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Re: Emacs and Gud

From: Chris Gordon-Smith
Subject: Re: Emacs and Gud
Date: Tue, 08 Jan 2008 23:27:54 +0000
User-agent: KNode/0.10.4

Nick Roberts wrote:

>  > If I run GUD with --annotate=1 then I gat the basic two buffer
>  > debugging, and this works OK within an ECB environment.
>  > 
>  > With --annotate=2  or --annotate=3, GUD doesn't work properly with ECB.
>  > I get messages like:-
>  > 
>  > "error in process filter; Window height 2 too small (after splitting)"
> Both ECB and gdb-ui (the graphical part of GUD) use something called
> dedicated windows.  This means that they're protective over their
> window configuration and won't let other buffers display in their windows.
>  > Sometimes it partly works, but usually the GUD menu disappears and so
>  > do most of the debug windows. There seems to be no way to get them
>  > back.
> Maybe 'C-x 5 2' (opens a new frame) followed by M-x gdb-many-windows in
> the new frame will work
>  > If I deactivate ECB before I start GDB, then both --annotate=2 and
>  > annotate=3 work fine.
>  > 
>  > Incidentally, I have set gud-gdb-command-name to
>  > gdb --annotate=3
>  > /home/chris/mydata/Projects/SimSoup/simsoup-cpp/simsoup/simsoup
>  > 
>  > I mainly use ECB for programming, and I think that while it would be
>  > nice to have it available while debugging, it is workable without.
>  > 
>  > Any thoughts on how to get ECB and GUD working together would however
>  > be welcome.
> I think there will always be conflicts without a major redesign.  ECB
> isn't
> part of Emacs and I've never really used it.  Ideally ECB would be
> integrated into Emacs but that would be a lot of work and I don't think
> it's going to happed anytime soon.
> If simsoup is a large program and you really need a project based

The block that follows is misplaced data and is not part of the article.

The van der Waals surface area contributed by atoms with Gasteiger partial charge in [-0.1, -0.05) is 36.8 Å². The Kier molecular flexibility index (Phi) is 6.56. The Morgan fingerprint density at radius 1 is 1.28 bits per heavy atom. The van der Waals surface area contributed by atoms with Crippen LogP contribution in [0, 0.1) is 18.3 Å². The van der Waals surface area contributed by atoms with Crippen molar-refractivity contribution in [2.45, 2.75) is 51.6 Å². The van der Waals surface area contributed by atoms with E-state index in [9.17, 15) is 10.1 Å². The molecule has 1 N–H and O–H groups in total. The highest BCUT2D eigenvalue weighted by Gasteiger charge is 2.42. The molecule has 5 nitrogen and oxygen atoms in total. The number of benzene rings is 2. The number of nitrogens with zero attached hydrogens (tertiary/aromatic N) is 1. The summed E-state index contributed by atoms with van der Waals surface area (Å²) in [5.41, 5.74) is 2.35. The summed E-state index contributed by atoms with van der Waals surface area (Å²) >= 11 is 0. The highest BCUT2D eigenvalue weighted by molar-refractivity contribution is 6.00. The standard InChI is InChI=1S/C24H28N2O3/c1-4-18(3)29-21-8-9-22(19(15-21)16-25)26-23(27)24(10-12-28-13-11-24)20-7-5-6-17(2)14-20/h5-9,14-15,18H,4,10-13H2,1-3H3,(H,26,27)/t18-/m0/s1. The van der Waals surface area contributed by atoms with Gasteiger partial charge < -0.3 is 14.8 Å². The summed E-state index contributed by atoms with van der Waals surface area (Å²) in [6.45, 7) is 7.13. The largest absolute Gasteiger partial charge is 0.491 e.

> development
> environment you may be better off using Eclipse with CDT.  I guess I
> shouldn't really be saying that on help-gnu-emacs and you will have to
> recommend the use of GDB in Emacs to others as a daily pennance!

Thanks for your comments. Regarding IDEs such as Eclipse, I have been using
KDevelop for several years. I have found it very good, but want to try
Emacs. Reasons for this include:-

*   I want to take control of the Build / Make process. IDEs like KDevelop
and Eclipse tend to do this for you. That is very useful, but I now need to
control it myself. (I am using Makefiles to enforce separation of
subsystems by using CFLAGS to determine which include files a subsystem has
access to.)

*   More generally I want to get closer to the Linux programming
environment. Again, an IDE tends to shield one from this

*   I want to understand why Emacs has such a legendary reputation!

So far I have been pleasantly surprised by Emacs. One thing I like is the
ability to switch easily between buffers. KDevelop opens up all of the
files for a project, which makes switching more difficult since so many
files are open. In practice you have to go via the code browser each time. 

I see a code browser as essential, and would not consider using Emacs
without something like ECB. Now that I also have GDB working (although with
the minor drawback that if I want its full functionality I have to
deactivate ECB), I have a good development environment based on Emacs.

Its taking a while to get used to the editing style, but there are a number
of aspects I like. I seem to be able to get more on a screen, and I like
the fact that everything is configurable. For example, I have configured
Emacs to disregard mouse wheel clicks within 0.5 seconds of scrolling. This
means that I don't accidentally paste (yank) text into a file while
scrolling. This is very annoying in KDevelop.

Perhaps I will go back to KDevelop one day, or perhaps not. For the moment I
am enjoying using Emacs and getting to know the powerful features that it

I have also tried Eclipse / CDE. It looks good, but as mentioned above, I
want to get away (at least for a while) from an environment that tends to
shield one from the underlying operating system and programming
environment. I want to get 'close to the bare metal'.

One other thing about Emacs; by comparison with KDevelop and Eclipse its
more responsive.

One thing with Emacs I want to look at is syntax highlighting. Its working,
but I haven't yet figured out how to control all of the options.

Chris Gordon-Smith

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